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It's all in the timing: The examination of athletes' preferences and perceptions of their coaches' leadership strategies throughout the course of an athletic season

Paul David Turman, University of Nebraska - Lincoln

Abstract

This investigation examines athletes' preferences and perceptions and coaches' perceptions of leadership strategies utilized throughout the course of an athletic season. The review of literature identified an existing limitation to the current examine of coaching strategies. Past researchers have failed to include time as a potential variable affecting athletes' preferences and perceptions of their coach's use of five leadership strategies (autocratic, democratic, social support, positive feedback, and training and instruction). ^ The subjects for this study included 155 varsity wrestler and 17 coaches from two midwestern states. Athletes and coaches completed instruments three times during the season and repeated measures procedures computed for the five primary research questions indicated significant differences for each. The results demonstrate that when measured across time, athletes' preferences for autocratic, social support, positive feedback and training and instruction leadership strategies changed from the beginning, middle, and end of the season. Athletes' perceptions of their coach's autocratic, social support, and training and instruction leadership strategies also varied from the beginning, middle and end of the season. Coaches' perceptions of their use of positive feedback leadership strategies altered from the beginning, middle and end of the season. ^ When examining the impact athlete experience level had, results indicated that only athletes' perceptions of their coach's social support strategies are affected by the experience level of the athletes across time. Also, athletes' perceptions of their coaches' autocratic leadership strategies for successful and unsuccessful teams were significantly different at the end of the season. Coaches' perceptions of their use of autocratic strategies varied for experienced and inexperienced coaches at the end of the season. ^ The final analysis examined the relationship between athletes' and coaches' overall satisfaction with their sport and each of the leadership strategies. Results suggest that athletes' affect toward their sport was significantly correlated with the coach's use of positive feedback, social support, and training and instruction strategies. There was a significant relationship between coaches' affect toward their sport and use of positive feedback and social support strategies during the middle of the season only. ^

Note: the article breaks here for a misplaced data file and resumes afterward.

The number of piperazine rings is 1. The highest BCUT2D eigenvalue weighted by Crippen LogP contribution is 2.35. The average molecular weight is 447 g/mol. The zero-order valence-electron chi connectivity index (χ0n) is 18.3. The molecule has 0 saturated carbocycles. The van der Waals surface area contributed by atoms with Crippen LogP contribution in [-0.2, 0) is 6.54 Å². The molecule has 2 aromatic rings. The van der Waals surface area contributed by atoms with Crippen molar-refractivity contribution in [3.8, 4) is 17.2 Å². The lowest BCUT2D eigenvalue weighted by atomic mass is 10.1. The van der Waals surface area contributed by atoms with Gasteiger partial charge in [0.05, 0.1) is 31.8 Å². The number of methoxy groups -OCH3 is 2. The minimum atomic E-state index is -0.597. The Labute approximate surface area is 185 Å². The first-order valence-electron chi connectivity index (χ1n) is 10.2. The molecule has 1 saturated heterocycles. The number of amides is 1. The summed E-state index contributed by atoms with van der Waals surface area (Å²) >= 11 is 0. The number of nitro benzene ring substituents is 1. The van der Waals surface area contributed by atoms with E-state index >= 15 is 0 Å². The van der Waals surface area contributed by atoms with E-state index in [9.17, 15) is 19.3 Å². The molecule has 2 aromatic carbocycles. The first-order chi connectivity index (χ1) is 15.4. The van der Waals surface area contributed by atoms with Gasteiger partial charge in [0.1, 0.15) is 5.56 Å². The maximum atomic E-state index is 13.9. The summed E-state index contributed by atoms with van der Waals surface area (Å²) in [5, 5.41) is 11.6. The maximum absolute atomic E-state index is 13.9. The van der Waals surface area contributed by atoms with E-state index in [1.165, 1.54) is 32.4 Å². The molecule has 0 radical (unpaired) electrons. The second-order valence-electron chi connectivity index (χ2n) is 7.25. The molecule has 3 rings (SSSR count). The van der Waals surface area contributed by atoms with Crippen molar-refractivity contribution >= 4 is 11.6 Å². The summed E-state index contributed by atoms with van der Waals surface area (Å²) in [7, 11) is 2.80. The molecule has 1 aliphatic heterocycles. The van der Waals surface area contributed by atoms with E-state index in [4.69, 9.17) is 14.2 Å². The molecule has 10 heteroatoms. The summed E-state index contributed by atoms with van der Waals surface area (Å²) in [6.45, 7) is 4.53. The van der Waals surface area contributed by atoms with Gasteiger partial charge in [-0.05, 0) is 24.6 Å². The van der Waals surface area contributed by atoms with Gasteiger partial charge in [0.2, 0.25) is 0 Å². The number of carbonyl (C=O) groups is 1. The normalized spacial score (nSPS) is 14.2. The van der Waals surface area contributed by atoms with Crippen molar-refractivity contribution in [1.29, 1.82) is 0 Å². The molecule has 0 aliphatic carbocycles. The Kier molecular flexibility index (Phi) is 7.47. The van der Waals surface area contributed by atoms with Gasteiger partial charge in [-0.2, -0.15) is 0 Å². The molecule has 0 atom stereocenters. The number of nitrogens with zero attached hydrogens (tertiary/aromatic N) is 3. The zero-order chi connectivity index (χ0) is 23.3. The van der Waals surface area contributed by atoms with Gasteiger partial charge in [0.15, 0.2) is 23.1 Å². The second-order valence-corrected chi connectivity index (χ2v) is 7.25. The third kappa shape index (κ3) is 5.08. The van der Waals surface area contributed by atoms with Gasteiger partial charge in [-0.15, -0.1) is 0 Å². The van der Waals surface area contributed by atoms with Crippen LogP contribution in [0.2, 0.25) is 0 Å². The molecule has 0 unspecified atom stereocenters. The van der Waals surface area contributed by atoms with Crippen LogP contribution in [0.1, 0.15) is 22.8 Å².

Subject Area

Speech Communication|Education, Physical

Recommended Citation

Turman, Paul David, "It's all in the timing: The examination of athletes' preferences and perceptions of their coaches' leadership strategies throughout the course of an athletic season" (2000). ETD collection for University of Nebraska - Lincoln. AAI9973605.
http://digitalcommons.unl.edu/dissertations/AAI9973605

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